Imara group services fall into three primary operating areas:
• Corporate Finance & Advisory Services
• Institutional and Private Client Asset Management
• Securities Trading
Imara Capital is one of the associates listed in Zimbabwe, others being listed on the website as Imara Edwards Securities (Pvt) Ltd, Imara Asset Management Zimbabwe (Pvt) Ltd and Imara Corporate Finance Zimbabwe (Pvt) Ltd. The Herald report says these are wholly owned by Imara Capital.
On 8 January Imara signed a licence agreement to become the 7th member of Global Alliance Partners (, of which Mac Capital Dubai is already a member. Bernard Pouliot, chairman of GAP and of the Quam Group based in Hong Kong, said Imara joins the alliance at a very opportune time when Chinese interest in Africa is growing: “Imara is good for the alliance and for China. Alongside other members of GAP, we are committed to hit the ground running when an umbrella investment scheme by African countries is developed and eventually implemented.”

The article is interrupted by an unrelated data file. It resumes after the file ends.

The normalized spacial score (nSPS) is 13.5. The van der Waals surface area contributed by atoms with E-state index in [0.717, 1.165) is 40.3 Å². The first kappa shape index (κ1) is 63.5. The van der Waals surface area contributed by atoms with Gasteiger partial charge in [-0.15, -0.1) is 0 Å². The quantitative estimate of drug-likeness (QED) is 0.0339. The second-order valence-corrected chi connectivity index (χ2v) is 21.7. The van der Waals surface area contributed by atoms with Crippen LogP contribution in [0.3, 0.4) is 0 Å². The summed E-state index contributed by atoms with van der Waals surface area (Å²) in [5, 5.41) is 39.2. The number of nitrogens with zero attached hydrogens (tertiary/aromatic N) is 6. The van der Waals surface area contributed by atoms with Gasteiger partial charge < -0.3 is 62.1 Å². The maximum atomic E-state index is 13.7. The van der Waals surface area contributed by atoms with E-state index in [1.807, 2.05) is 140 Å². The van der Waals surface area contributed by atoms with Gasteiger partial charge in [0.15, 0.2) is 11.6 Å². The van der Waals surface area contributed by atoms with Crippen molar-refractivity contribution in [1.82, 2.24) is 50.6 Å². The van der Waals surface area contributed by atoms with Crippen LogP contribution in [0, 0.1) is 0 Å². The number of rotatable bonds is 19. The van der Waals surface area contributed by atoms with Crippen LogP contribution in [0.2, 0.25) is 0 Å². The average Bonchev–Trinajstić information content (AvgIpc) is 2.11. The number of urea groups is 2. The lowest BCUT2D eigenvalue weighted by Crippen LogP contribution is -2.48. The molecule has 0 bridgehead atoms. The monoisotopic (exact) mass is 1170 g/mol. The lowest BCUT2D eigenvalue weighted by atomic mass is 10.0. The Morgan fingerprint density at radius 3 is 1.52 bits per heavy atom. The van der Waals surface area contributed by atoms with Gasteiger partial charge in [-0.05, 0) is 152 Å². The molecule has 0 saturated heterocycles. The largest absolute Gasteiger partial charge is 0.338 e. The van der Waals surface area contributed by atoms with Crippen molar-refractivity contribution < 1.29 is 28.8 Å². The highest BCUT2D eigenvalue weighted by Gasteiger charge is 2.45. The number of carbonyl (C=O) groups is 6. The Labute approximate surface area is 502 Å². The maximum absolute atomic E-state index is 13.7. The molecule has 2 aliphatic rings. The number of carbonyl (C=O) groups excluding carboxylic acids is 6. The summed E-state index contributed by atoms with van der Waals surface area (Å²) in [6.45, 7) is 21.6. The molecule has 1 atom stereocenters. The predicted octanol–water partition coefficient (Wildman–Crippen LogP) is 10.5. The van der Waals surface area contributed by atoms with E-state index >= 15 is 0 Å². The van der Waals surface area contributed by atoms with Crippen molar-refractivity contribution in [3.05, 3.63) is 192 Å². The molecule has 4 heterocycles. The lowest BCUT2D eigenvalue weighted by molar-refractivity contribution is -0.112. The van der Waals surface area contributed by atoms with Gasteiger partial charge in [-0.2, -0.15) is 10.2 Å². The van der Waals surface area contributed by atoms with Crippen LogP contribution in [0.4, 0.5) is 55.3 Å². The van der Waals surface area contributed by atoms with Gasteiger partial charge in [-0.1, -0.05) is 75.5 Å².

The other GAP members are Quam Financial Services Group for Hong Kong and China, Capital Partners Securities for Japan, KT ZMICO for Thailand, Thanh Cong Securities Company for Vietnam, and Westminster of Hudson Securities in USA.
In December, Imara Holdings announced it had recently acquired a majority equity stake in the Botswana stockbroking company Capital Securities (Pty) Ltd., one of 4 licensed stockbrokers on the Botswana Stock Exchange, established in March 1999.